Frontier Former Editor

April 20, 2008

A paradigm for the new economy (translation: what a bunch of dumbasses)

Filed under: semi humor, tech — Tags: , , , — Frontier Former Editor @ 6:44 pm

Here’s a business model for you:

– Market a rapidly developing communications technology with hip commercials, appeals to people’s fascination with being able to use it like something out of Star Trek, and all sorts of imagery about its convenience;

– Set up small boutique shops in malls across big- and small-town America with modern looking counters, wall hangings, product displays resembling an avant-garde art gallery, and young store associates wearing the same pattern polo shirts;

– Advertise service plans that emphasize empowerment, customized features and all sorts of bonus, weekend and nighttime minutes;

– Back all that up with:

* actual phones that don’t have access to all the features advertised

* convenience that comes only after a familiarization course resembling that given to military pilots transitioning from trainers to modern strike/fighter types

* boutique shop staffing to serve chain store customer levels

* product lines that change so often that one can’t get non-essential accessories such as chargers, batteries

* actual service plans that seemingly derive their origin from fizzbin and the terra-celestial cycles of Halley’s comet

* a corporate phone customer service call center which empowers customers to do anything but speak to an actual representative and technician to engage them in providing actual custoimer service.

After spending three hours today to attempt to get an answer about why my cell service was out, I can say wholeheartedly . . . .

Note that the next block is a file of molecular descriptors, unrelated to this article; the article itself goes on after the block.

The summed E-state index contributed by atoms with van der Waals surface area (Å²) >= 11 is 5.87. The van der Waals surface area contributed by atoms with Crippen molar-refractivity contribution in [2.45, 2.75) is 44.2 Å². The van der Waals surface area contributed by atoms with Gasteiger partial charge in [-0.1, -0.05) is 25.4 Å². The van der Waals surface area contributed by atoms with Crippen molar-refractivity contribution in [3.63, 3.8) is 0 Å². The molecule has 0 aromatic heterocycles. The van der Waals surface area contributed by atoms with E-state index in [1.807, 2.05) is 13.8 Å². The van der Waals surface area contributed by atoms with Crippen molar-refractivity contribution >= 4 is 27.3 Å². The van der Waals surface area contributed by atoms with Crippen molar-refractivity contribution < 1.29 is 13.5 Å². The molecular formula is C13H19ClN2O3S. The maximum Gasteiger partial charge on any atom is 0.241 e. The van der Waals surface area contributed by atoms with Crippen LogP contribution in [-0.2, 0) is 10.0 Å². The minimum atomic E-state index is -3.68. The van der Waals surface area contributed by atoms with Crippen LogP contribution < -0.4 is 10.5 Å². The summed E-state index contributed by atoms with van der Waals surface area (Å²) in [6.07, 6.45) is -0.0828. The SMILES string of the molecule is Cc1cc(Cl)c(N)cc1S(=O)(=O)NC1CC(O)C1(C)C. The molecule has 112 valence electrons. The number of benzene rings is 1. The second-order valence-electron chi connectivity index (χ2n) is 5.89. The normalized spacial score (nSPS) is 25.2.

Fuck Alltel.


At least my cuss-o-meter rating may benefit.


August 26, 2007

Flying in my own private Domodevo . . . .

 “An astounded member of the U.S. delegation said the bomber was not for sale but that it would cost at least $500 million if it were to be sold on the spot.

“That is no problem. It is such a cool machine,” the Russian was quoted as saying by the newspaper, which said its reporter overheard the conversation.”

I hear they did entertain an offer to sell Fred Schneider, Kate Pierson, Cindy Wilson and Keith Strickland . . . .

August 12, 2007

Observations (and not particularly nice ones at that) . . . .

Filed under: dumbasses, scumbags, tech — Frontier Former Editor @ 2:48 pm

Last night on Drudge’s website, the headline on the space shuttle’s potential troubles included reference to concerns about “potentially serious gash.” I’d thought that the Lisa Nowak hurdle had been cleared already . . . .

And while shopping at WalMart (all the other stores are gone) I noticed that, on the pack of flexible straws I was buying for my parents, they were “sanitary, disposable and fun.” Or maybe I’d accidentally picked up a pack of condoms.

And to the eternal credit of Murray Energy – the owners of the collapsed coal mine in Utah – they are now lowering a second, horizontal-lens camera into the recently-completed 9-inch hole after realizing that the one they lowered first had the lens pointing down only. Of course this makes perfect sense given Mr. Murray, who recently: